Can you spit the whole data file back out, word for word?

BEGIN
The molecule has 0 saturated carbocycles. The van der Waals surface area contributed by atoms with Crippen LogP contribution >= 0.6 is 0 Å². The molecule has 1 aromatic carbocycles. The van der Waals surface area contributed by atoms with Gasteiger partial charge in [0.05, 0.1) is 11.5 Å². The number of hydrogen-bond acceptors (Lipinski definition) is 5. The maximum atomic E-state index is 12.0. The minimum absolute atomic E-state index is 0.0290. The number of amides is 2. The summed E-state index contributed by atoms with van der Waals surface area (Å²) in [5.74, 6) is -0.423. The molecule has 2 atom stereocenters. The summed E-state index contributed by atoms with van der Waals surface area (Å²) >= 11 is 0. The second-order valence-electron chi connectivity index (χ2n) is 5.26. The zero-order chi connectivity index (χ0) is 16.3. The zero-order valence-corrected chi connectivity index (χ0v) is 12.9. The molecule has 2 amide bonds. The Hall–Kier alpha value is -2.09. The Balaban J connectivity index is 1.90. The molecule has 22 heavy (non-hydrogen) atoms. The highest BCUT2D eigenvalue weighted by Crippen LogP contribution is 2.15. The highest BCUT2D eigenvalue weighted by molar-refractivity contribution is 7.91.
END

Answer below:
The molecule has 0 saturated carbocycles. The van der Waals surface area contributed by atoms with Crippen LogP contribution >= 0.6 is 0 Å². The molecule has 1 aromatic carbocycles. The van der Waals surface area contributed by atoms with Gasteiger partial charge in [0.05, 0.1) is 11.5 Å². The number of hydrogen-bond acceptors (Lipinski definition) is 5. The maximum atomic E-state index is 12.0. The minimum absolute atomic E-state index is 0.0290. The number of amides is 2. The summed E-state index contributed by atoms with van der Waals surface area (Å²) in [5.74, 6) is -0.423. The molecule has 2 atom stereocenters. The summed E-state index contributed by atoms with van der Waals surface area (Å²) >= 11 is 0. The second-order valence-electron chi connectivity index (χ2n) is 5.26. The zero-order chi connectivity index (χ0) is 16.3. The zero-order valence-corrected chi connectivity index (χ0v) is 12.9. The molecule has 2 amide bonds. The Hall–Kier alpha value is -2.09. The Balaban J connectivity index is 1.90. The molecule has 22 heavy (non-hydrogen) atoms. The highest BCUT2D eigenvalue weighted by Crippen LogP contribution is 2.15. The highest BCUT2D eigenvalue weighted by molar-refractivity contribution is 7.91.